19. Eric says:

    I’m guessing Kevin’s friends are not the ones who will be going into battle, but sitting at the TV cheering.

    But it’s common even for potential combatants to get excited.

    Applies also to the violence in the streets in recent days.

  20. Descended says:


    Re: Russia
    I think so, how else do they get the wherewithal to build missile components in-house underneath the weight of all those sanctions? They did finance a few nuclear facilities in Iran as well, so, there’s that.

    Sorry about my comment on the other thread, somethings sound not-so-bad in my head and then when I submit it I wish there was a delete button. I think it actually helps the conversation though if we can’t delete. Now I can apologise and possibly make an acquaintance.


    Maybe that actually speaks to the issue on that other thread…

  21. ( |o )====::: says:

    Hacksaw Ridge is a 2016 biographical war drama film directed by Mel Gibson and written by Andrew Knight and Robert Schenkkan, based on the 2004 documentary The Conscientious Objector. The film focuses on the World War II experiences of Desmond Doss, an American pacifist combat medic who was a Seventh-day Adventist Christian, refusing to carry or use a firearm or weapons of any kind. Doss became the first conscientious objector to be awarded the Medal of Honor, for service above and beyond the call of duty during the Battle of Okinawa.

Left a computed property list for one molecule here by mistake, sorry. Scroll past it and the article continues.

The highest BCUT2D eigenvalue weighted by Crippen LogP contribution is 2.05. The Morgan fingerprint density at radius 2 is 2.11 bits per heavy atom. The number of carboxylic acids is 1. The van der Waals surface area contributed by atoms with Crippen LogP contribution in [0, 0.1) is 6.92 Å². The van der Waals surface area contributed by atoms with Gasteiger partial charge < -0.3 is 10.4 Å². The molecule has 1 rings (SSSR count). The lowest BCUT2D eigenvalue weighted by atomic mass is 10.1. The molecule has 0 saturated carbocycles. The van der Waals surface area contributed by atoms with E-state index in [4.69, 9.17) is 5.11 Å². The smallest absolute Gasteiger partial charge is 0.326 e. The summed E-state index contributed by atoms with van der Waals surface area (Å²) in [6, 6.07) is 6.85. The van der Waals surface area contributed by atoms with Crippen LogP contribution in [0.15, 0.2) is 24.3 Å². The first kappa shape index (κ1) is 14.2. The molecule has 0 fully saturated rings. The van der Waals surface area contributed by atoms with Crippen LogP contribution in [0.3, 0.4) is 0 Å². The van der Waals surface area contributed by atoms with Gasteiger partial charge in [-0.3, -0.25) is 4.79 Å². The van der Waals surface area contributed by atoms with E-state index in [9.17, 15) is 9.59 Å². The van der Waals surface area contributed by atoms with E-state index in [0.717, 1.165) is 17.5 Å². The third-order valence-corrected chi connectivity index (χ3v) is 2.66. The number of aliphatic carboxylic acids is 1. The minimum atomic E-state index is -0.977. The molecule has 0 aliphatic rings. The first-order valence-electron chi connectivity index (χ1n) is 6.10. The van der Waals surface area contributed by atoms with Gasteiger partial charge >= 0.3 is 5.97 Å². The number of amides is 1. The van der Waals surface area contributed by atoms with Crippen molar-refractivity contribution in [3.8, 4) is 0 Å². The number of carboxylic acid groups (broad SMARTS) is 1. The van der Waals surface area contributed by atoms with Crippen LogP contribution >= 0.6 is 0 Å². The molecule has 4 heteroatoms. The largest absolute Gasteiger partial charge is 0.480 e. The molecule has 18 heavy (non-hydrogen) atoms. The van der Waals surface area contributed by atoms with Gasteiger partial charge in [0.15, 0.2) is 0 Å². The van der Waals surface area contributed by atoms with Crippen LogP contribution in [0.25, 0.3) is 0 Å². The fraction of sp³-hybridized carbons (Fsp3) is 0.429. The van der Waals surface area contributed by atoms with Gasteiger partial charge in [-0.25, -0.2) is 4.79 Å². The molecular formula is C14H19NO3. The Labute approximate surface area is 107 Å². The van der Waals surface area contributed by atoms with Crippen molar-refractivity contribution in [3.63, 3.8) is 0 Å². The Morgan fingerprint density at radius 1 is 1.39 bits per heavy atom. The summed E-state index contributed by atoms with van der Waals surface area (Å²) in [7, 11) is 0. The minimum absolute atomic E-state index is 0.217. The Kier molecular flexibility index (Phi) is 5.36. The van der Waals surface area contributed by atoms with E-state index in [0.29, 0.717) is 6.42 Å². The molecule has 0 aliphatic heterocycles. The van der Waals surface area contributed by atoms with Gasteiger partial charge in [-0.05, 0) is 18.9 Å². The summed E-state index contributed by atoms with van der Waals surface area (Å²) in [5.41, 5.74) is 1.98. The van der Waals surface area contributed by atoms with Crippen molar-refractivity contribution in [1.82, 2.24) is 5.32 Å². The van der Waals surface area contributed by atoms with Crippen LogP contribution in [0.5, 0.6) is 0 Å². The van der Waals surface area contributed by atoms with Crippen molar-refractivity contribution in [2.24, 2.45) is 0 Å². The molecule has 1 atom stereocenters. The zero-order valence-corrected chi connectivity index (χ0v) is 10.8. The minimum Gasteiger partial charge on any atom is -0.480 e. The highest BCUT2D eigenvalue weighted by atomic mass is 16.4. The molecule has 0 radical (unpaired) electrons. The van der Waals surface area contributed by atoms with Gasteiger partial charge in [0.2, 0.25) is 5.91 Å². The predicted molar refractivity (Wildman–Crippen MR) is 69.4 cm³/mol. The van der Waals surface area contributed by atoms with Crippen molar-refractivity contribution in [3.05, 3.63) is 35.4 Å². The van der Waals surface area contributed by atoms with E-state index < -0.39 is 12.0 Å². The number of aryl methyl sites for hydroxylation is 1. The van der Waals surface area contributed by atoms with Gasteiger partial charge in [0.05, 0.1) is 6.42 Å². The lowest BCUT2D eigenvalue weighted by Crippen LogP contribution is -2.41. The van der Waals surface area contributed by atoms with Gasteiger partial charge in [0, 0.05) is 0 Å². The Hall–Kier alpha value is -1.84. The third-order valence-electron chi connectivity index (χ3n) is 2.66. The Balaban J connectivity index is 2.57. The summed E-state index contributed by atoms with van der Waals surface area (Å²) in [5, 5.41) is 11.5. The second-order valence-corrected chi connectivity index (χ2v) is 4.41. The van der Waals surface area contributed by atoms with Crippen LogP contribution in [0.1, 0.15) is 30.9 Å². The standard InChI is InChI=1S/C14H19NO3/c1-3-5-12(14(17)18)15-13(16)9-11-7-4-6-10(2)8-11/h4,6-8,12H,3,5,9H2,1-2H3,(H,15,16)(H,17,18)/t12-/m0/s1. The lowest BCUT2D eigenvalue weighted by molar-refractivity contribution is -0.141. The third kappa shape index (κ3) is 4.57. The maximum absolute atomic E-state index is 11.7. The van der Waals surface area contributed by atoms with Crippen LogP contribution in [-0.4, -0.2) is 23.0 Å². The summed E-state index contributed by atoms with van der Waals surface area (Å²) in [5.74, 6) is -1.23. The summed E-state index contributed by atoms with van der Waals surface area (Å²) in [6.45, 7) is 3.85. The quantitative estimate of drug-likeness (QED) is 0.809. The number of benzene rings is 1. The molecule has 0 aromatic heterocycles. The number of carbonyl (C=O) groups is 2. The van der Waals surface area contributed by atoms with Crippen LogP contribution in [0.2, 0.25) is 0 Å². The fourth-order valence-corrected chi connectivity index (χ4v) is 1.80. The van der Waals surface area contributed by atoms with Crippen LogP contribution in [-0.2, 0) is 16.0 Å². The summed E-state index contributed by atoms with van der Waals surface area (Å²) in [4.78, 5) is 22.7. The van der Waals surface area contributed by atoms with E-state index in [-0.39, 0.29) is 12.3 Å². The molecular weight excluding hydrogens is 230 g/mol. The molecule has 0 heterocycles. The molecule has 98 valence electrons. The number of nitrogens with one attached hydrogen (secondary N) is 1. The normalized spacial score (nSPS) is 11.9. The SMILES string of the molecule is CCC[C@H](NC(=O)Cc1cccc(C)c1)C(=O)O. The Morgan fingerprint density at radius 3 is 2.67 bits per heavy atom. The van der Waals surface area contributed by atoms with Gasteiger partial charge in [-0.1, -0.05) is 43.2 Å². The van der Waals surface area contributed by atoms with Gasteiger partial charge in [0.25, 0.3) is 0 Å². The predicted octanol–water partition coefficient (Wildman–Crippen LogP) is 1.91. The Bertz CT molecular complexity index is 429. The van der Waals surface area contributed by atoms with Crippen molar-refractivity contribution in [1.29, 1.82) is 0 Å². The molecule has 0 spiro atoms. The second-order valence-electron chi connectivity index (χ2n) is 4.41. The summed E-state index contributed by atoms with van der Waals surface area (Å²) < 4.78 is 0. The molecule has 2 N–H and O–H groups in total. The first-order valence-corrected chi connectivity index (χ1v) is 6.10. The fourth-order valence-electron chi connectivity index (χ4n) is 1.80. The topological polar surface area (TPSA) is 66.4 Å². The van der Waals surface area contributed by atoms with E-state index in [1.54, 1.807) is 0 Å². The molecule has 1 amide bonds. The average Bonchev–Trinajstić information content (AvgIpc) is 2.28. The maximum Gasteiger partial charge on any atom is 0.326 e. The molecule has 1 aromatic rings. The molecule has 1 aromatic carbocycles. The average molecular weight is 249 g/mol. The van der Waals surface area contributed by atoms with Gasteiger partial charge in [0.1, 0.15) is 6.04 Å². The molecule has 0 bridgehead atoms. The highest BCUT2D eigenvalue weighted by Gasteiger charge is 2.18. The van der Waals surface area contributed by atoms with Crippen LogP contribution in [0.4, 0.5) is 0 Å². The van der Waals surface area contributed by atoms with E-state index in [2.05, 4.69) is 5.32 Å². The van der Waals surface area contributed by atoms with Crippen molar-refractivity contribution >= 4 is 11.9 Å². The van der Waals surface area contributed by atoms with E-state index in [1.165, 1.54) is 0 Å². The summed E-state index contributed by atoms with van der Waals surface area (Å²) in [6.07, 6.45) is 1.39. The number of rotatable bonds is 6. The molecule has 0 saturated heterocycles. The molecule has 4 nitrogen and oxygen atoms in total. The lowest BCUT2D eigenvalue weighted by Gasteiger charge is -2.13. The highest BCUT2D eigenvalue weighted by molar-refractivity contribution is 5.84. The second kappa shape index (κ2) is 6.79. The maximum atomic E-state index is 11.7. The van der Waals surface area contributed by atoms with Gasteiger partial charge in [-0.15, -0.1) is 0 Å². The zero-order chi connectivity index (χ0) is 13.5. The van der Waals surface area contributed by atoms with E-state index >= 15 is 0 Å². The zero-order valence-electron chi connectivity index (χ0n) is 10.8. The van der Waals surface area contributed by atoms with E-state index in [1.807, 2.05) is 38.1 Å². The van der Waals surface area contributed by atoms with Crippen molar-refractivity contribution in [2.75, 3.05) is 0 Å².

22. John 20:29 says:

    glad to see that no one on the PhxP thinks that war is a good solution… there is a reason that men who have seen combat won’t talk about it…
    i believe that China is the one supplying the NOKOs with technology (stolen from the West in large part, but they’re not dumb) … China, Russia, Iran and North Korea whew… the first two know that they’re playing with fire, the latter two are their clients used to keep the rest of the world off balance and distracted at best… let’s hope they don’t burn the world to cinders as they play their chess game… we who believe the Bible know that they won’t do so, of course, but they could sure make it not a nice place to live…

  23. Outside T. Fold says:

    #20 Descended. I hear you re: sounded better in my head than it did on the page. BTDT myself. Appreciate the acknowledgement.

    Also am used to an edit button. (Well, except for Twitter. But then again, I can delete a tweet. Not so a comment). Edit: Not for words, but I’d’ve liked to have closed the the </strong> (bold) tag in one of the comments. I didn’t, and a whole bunch of stuff was made unintentionally bold.